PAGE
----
Bob Papworth talks to Corrado Simontacchi, EMEA purchasing manager, goods and services, for Belgium-based chemicals company Huntsman
Huntsman’s approach to travel management has altered dramatically in recent years. What brought the changes about?
My responsibility is for all corporate indirect purchasing within the EMEA region, and my total budget is between US$80 million and US$90 million, with a global travel and entertainment spend of around US$65 million, which is close to the pre-recession levels of 2008.
In 2009, we reduced our total budget by 50 per cent. In travel terms, that meant cutting the budget by half, and cutting the number trips by half.
Then, in the second half of that year, we relaxed the rules a little – the budgets were still 50 per cent lower, but we allowed more trips. More trips with no more money meant a move to ‘smart’ travel.
So how does the concept of ‘smart travel’ work?
Travel is a commodity like any other and to get the best possible deal, you have to shop around. We explain to our people why certain suppliers are preferred, but at the end of the day the choice sits with them.
Our first concern is the safety and security of all our travellers, followed by the lowest logical fare and cost containment. There is pressure on budget at a cost-centre level, but the role of anyone providing a travel service is to help travellers, not to hinder them. We keep the pressure on everyone to learn to travel smarter.
How can you possibly mandate that?
We do have a global travel policy, which is mandated – at least on paper. We don’t enforce policy to the extent where, when you book, I tell you how to travel. We do check compliance, but that comes down to budgets. If it is within budget, then it is probably OK.
At the end of the day, I am a traveller myself, and I am one who hates having someone tell me what to do, so I know what it’s like. If you try to impose that on people, you might win the battle, but you won’t win the war.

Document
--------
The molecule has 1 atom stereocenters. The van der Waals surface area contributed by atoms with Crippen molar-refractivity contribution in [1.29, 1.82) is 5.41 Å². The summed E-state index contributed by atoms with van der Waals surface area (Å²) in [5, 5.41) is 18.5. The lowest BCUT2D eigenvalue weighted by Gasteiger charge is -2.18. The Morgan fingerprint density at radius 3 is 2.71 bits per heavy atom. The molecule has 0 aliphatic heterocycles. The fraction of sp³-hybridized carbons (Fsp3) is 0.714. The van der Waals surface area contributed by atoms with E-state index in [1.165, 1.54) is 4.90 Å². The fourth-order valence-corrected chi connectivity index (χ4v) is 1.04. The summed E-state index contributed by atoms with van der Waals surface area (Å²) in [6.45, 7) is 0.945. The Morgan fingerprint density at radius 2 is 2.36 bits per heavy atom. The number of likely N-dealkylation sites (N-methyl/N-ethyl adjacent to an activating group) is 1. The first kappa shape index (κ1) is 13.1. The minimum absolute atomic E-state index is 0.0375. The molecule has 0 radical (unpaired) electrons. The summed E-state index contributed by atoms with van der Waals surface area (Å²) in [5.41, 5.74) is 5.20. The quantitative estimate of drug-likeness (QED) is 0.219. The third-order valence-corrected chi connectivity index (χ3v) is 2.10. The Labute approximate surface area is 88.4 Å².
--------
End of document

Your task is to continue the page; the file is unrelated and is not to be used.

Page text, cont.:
Does Huntsman’s senior management buy into this liberal approach?
Of course. What this gives me is complete visibility – I have a complete picture of the cash savings, and that is a big help when I deal with the board. They can see that it is working. As I say, traveller safety and security will always come first, but cost containment is a big focus throughout our organisation.
What about the travellers themselves – how have they adapted to the new regime?
In a world where there isn’t 100 per cent transparency, you can’t rely on one service provider and, given my wider purchasing role, I simply don’t have enough time to deal with lots of different providers. I need someone else to do that on my behalf, and the travellers understand and appreciate the fact that they are empowered to find a balance between flexibility, comfort and cost.
Your background within Huntsman is very varied – purchasing, finance, marketing, strategic planning, customer service, even IT – how does travel management fit in?
Today, most of the time, if you need to manage a travel programme, you are effectively involved in change management. The travel industry is evolving all the time, so change is always happening. If you look at the differences in corporate cultures across Europe, the Middle East and Africa, for example, you have to be flexible – to change the way you approach [travel management].Within Huntsman, you have been involved with various IT projects. What are your views on travel technology?
We all talk about technology, which is fine, but frankly I still do not believe that technology is delivering at the right level. There is a lot more to be done, a lot more the providers could do.
You’re a board member of the Belgian Association of Travel Management, and attended the ACTE Global Education Conference in Barcelona in October. How do you rate such organisations?
I think they are very valuable, particularly for those who are not full-time travel managers and who have other responsibilities. For me ACTE provides a very good opportunity to understand what’s going on in the market and to share best practice.
If you could change one thing about travel management in today’s world, what would it be?
I would like to see more transparency from the industry. Things have improved, but there is still a kind of incestuous relationship within the supply chain, and that is not good for the industry as a whole.
If I had a magic wand, my first priority would be to gain greater clarity within the industry, to move to new-generation travel management, Travel 2.0. The battle between suppliers and purchasers, like the one between ‘travel’ and ‘procurement’, is still going on. I am lucky because [my background means] I am not looking at my role from a procurement point of view – my role is to help our travellers.
Huntsman is a global manufacturer of “differentiated chemicals”, encompassing a wide range of industries such as plastics, automotive, aviation, textiles, footwear, paints and coatings, construction, technology, agriculture, healthcare, detergents, personal care, furniture and chemicals.
The company is known for its innovations in packaging and integrated growth in petrochemicals, and has about 12,000 employees operating from a number of locations worldwide. In 2012, Huntsman had revenues of more than US$11 billion.